When you started your venture, what were the initial stumbling blocks that you encountered? Do you remember? Were they market-related, such as a value proposition that’s not compelling enough or the market wasn’t ready for your product, and your timing too early or the market was not large enough? Or was there a glitch in your business model, such as the cost of acquiring a customer outraging the lifetime value of your customer or a lack of scalable ways to acquire customers? Or were you in danger of running out of cash? Or your products did not quite meet market needs because of a strategic market-product gap or poor execution? Often times, it is a weak management team that causes start-ups to fail and that does not adequately manage the aforementioned stumbling blocks.
For almost a year now, I have had the honor and pleasure of working with a small start-up company in the financial services industry. The Frankfurt-based MANUFIN GmbH consider themselves to be an independent value-oriented financial manufactory, focusing on financial analyses for private clients and special insurance products for small- and medium-sized businesses. Check out what they offer here (in German): http://manufin.de.
Matthias Behrendt and Hartmut Herzog had been good acquaintances for a while when they actually joined forces and decided to build a business together. Both of them were equally inspired and energized by their business idea and the sense of freedom that both felt they would need after decades of ‘corporate slavery’ as they expressed it. First and foremost, they got all the formal learning and necessary licenses as well as their IT infrastructure set-up. They refined and played with their initial idea and formulated a strong value proposition. When they entered the German market, they came to realize what clientele they attracted and who worked best for them. MANUFIN’s two managing partners, Matthias and Hartmut, established and continuously enhanced their marketing approach and solid client-centric processes.
Despite their shared passion and vision, and a strong business model, they could at first not value another asset their company held: Their strong, yet diverse, personalities. Working as a team takes time. Trust, openness, relationships and synergetic high-performance are not created overnight. Matthias and Hartmut went through all the team development phases as outlined by Bruce Tuckman in 1965: Forming – Storming – Norming – Performing.
- Forming – At the start of a new or reorganized team, people are unsure about what they are doing, they’re finding their way with each other in terms of relationships and working preferences. Trust is low, anxiety is high and there are little or no measurable accomplishments at this stage.
- Storming – The team may be struggling, it needs to review how it can become more effective. There’s a willingness to exchange information and to try to reach agreement on what needs to be done to make this happen. More risky issues are opened up, which may result in conflict and argument. Trust is shaky but building, and anxiety is reducing. There is minimal performance improvement.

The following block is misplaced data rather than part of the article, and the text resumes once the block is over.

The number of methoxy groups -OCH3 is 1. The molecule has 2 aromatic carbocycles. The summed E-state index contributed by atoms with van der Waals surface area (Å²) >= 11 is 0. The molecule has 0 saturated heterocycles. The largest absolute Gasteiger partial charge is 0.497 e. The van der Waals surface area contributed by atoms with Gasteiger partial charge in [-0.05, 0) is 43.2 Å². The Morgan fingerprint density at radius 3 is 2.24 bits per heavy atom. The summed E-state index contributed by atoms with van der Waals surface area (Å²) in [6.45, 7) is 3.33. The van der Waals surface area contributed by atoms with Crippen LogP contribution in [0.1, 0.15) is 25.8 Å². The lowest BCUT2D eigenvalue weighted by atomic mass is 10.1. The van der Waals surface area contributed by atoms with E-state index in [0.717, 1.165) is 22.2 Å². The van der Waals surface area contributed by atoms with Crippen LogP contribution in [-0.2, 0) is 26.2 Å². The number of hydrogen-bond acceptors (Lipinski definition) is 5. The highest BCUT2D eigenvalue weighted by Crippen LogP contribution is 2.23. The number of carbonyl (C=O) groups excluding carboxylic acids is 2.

- Norming – As confidence and comfort increase, the team will become more systematic and methodical in its way of working. Trust is high, and conflicts reduce, with higher levels of openness and honesty. Robust debate replaces arguments and people are feeling good about working in the team. Average to good performance is the result.
- Performing – Flexibility is the essence of stage four. Different procedures are adopted to meet different needs and people are less concerned with defending their positions. Team members feel comfortable with each other and believe in the strengths of the team and its individuals. The team is producing good results and is admired. This is your team, a successful team that you have brought to this stage.
In the learning process, we worked with the LIFO® (life orientations) methodology to not only identify and match the MANUFIN team’s communication style but to also hone their approach with clients and prospects. LIFO® is a practical model about what drives people’s actions, and helps understand how teams collaborate or how the business operates on a daily basis. Using the LIFO® method works like a lever in change among individuals, teams and organizations and directly contributes to a better climate for teamwork, effective decision-making and problem-solving. In addition, the method supports conflict management, sales and leadership, something that presented a turning point for Matthias and Hartmut. They would have gone into turf battles without the insight the LIFO® method gave them, as they stated.
As they have been growing their company and customer base from the get go, MANUFIN’s next challenge will be the high cost of labor and to hire the right people (aka “A players”). As the saying goes: “A players hire A players, and B players only get to hire C players (because B players don’t want to work for or with other B players).”
If you are planning to start your business venture or have progressed into the start-up phase, consider working with a coach on the softer (or socio-emotional) side of the undertaking. Contact me.
Wishing all start-ups the courage, persistence and wisdom required to be successful in the long-run, Annette.